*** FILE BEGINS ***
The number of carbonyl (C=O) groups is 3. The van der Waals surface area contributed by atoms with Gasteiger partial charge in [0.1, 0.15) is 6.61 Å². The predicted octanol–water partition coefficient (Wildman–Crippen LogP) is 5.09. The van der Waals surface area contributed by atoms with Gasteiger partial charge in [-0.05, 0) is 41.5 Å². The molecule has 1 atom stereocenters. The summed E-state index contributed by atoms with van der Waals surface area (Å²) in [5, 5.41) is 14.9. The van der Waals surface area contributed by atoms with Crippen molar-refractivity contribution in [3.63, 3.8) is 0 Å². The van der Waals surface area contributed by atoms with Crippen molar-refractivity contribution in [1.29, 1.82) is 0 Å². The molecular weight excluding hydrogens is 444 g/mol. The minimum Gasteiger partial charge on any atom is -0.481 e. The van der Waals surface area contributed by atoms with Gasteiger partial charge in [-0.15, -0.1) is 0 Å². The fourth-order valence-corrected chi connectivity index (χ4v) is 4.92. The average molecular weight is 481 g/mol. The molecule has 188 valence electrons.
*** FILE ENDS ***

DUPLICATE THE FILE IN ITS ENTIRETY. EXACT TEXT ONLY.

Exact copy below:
The number of carbonyl (C=O) groups is 3. The van der Waals surface area contributed by atoms with Gasteiger partial charge in [0.1, 0.15) is 6.61 Å². The predicted octanol–water partition coefficient (Wildman–Crippen LogP) is 5.09. The van der Waals surface area contributed by atoms with Gasteiger partial charge in [-0.05, 0) is 41.5 Å². The molecule has 1 atom stereocenters. The summed E-state index contributed by atoms with van der Waals surface area (Å²) in [5, 5.41) is 14.9. The van der Waals surface area contributed by atoms with Crippen molar-refractivity contribution in [3.63, 3.8) is 0 Å². The van der Waals surface area contributed by atoms with Crippen molar-refractivity contribution in [1.29, 1.82) is 0 Å². The molecular weight excluding hydrogens is 444 g/mol. The minimum Gasteiger partial charge on any atom is -0.481 e. The van der Waals surface area contributed by atoms with Gasteiger partial charge in [-0.15, -0.1) is 0 Å². The fourth-order valence-corrected chi connectivity index (χ4v) is 4.92. The average molecular weight is 481 g/mol. The molecule has 188 valence electrons.